Look beyond focus groups

If you want to be a bad product manager, use focus groups for all of your market research. The focus group is a time-tested tool, used by thousands of companies around the world. It’s relatively easy to set up and facilitate, and pretty much everyone knows how they work. They are very efficient as well; rather than taking a long period of time to speak with individual interviews, in an hour or so you can talk with a whole bunch of customers. Whether you’re making decisions on product naming, marketing strategy, features and functionality, color or design, focus groups are a great way to give you the answers you need.

If you want to be a good product manager, investigate methods other than focus groups to meet your research needs. Too often, doing “some groups” is the default and only answer to questions of market research. While they have their place, focus groups are too often overused and misused.

In How Customers Think: Essential Insights into the Mind of the Market, Gerald Zaltman gives focus groups a thorough thrashing, much of it deserved. He essentially argues there is never an instance where focus groups should be used, which may be going a bit over the line. With the right purpose, moderator, and setup, focus groups can be useful tools, but they are not the only tools in the toolbox.

The McKinsey Quarterly recently published a great article on Reinventing innovation at consumer goods companies (registration required; article is free through January 20, 2007), where authors Erik A. Roth and Kevin D. Sneader investigated why consumer goods companies have fallen behind with real breakthrough innovation. One of the four “harmful orthodoxies” they identified was the “conventional wisdom” that “Focus groups are at the heart of efforts to generate the insights companies need.”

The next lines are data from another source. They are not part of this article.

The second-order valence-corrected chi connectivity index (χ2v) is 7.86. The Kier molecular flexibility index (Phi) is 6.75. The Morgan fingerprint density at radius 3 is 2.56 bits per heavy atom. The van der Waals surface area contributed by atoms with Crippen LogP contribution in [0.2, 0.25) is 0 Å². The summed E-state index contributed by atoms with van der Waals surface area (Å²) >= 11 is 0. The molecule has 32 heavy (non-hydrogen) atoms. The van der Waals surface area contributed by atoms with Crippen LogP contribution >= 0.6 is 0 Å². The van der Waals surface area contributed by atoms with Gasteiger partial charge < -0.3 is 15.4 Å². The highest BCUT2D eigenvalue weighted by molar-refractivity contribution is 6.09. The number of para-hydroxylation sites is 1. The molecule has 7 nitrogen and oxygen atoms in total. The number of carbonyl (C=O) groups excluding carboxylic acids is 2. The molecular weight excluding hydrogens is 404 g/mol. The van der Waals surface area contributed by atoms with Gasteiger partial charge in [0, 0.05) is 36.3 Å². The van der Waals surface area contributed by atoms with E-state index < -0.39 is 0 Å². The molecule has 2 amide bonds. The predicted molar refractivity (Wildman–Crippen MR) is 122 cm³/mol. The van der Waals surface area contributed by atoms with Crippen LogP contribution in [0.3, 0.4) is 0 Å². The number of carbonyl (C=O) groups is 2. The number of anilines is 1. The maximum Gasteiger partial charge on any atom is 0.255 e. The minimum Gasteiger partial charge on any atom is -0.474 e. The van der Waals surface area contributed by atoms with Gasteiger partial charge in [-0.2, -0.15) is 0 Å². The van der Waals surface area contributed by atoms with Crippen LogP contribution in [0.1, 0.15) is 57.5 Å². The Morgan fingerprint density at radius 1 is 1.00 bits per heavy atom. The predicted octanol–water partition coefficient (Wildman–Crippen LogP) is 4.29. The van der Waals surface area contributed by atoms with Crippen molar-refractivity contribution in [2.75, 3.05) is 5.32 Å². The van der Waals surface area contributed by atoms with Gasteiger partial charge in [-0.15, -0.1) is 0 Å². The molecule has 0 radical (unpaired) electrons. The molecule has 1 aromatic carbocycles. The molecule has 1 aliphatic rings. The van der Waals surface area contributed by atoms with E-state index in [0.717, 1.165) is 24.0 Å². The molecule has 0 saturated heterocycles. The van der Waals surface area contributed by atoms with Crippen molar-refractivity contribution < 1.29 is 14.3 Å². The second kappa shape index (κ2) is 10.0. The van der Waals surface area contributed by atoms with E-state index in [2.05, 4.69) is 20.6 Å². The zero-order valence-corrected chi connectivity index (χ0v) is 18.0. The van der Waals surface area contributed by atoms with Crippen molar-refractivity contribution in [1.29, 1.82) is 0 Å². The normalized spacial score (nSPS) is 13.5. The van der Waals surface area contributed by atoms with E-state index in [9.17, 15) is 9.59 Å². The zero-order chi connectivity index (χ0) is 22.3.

So many companies use the same tool kit to scrutinize consumers that the resulting insights are undifferentiated. What’s more, conventional research methods often gather incomplete information. Because they rarely make it possible to experience the full benefits of new or hypothetical products, they often fail to predict accurately whether consumers will understand the technologies that underpin truly innovative products. Consumers are notoriously poor at articulating needs or benefits beyond those they have already experienced: when asking them to imagine true innovations, companies get mixed results at best. … In short, traditional methods can describe past consumer behavior but rarely uncover the white-space opportunities between existing product categories or the kinds of insights that lead to breakthrough innovations.

Product managers looking for insight to leapfrog their competition should utilize the whole range of research methods at their disposal, including “ethnographic or anthropological research approaches such as in-context interviewing and ‘living with consumers’ … computer simulations, mock stores, model “homes of tomorrow,” and more.”

Developing breakthrough products requires identifying unmet and unarticulated needs which may not be possible in a climate-controlled conference room with 7 chairs, a round table, and a one-way mirror.

4 thoughts on “Look beyond focus groups

  1. Jeff,

    I could not agree with you more…